Two meetings between various generals and cabinet members quickly followed. On January 13, McClellan rose from his sickbed to attend a third session at which Meigs pressed for movement against the Confederates at Manassas. McClellan mistakenly believed the South had 175,000 troops facing him; too many, he insisted, for his men to take on. But a sullen McClellan finally bent—a little. The general divulged no detailed plans for his army, but said that he saw the value of a push into Kentucky by Buell’s forces. Assured that Buell would move, Liccoln said, “I will be satisfied, and will adjourn this council.”
Meigs left the meeting with the impression that “McClellan would prefer to send forward any other troops than those under his present command”—meaning the Army of the Potomac. In fact McClellan was trying to figure out how to deploy all the Union forces. As he learned more about the situation in the West, he tweaked the operational advances he had conceived in August. His overall approach—with the goal of crushing the South—had changed little from August. But McClellan continued to overestimate the strength of the Confederate forces, leading to personal, tactical, operational, and strategic paralysis exacerbated by the inaction of Halleck and Buell.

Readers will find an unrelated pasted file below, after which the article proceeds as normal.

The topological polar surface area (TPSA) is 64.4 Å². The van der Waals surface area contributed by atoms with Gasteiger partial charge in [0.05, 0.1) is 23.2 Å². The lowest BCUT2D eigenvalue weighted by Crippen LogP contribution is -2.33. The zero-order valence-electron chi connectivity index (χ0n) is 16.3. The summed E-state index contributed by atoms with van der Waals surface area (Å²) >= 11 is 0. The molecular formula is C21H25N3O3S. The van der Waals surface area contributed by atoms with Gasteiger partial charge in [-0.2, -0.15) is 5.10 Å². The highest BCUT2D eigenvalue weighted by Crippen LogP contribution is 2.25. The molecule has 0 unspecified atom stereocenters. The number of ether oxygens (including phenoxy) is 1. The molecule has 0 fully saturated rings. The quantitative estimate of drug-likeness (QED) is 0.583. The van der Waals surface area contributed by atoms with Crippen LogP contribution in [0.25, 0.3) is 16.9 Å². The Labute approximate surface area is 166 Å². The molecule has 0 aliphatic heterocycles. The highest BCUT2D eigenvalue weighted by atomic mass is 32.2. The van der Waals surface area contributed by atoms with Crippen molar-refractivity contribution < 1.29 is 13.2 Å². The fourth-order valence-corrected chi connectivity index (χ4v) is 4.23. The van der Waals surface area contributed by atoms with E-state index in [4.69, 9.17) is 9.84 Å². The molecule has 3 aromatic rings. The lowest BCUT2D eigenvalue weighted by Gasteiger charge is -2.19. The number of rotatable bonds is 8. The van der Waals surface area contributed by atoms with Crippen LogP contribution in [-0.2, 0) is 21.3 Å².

In a late January letter to Union adjutant general Lorenzo Thomas, McClellan described his slightly altered strategic plan. This incorporated ideas advanced by others for coastal operations, which he said would be “designed to draw off and distract the enemy.” He wanted Brigadier General Thomas W. Sherman’s force on the southern coastline of South Carolina “to attack Charleston or Savannah or both.” Brigadier General Ambrose Burnside was to coordinate an amphibious attack on the coast of North Carolina or southern Virginia. Meanwhile, Gulf of Mexico operations would seize Confederate positions in the Tortugas, Key West, and Pensacola, “together with demonstrations against the Florida coast.” The core of the plan remained a massive coordinated assault toward the south and west that in one hammer blow would unhinge the South’s defenses and bring an end to the war.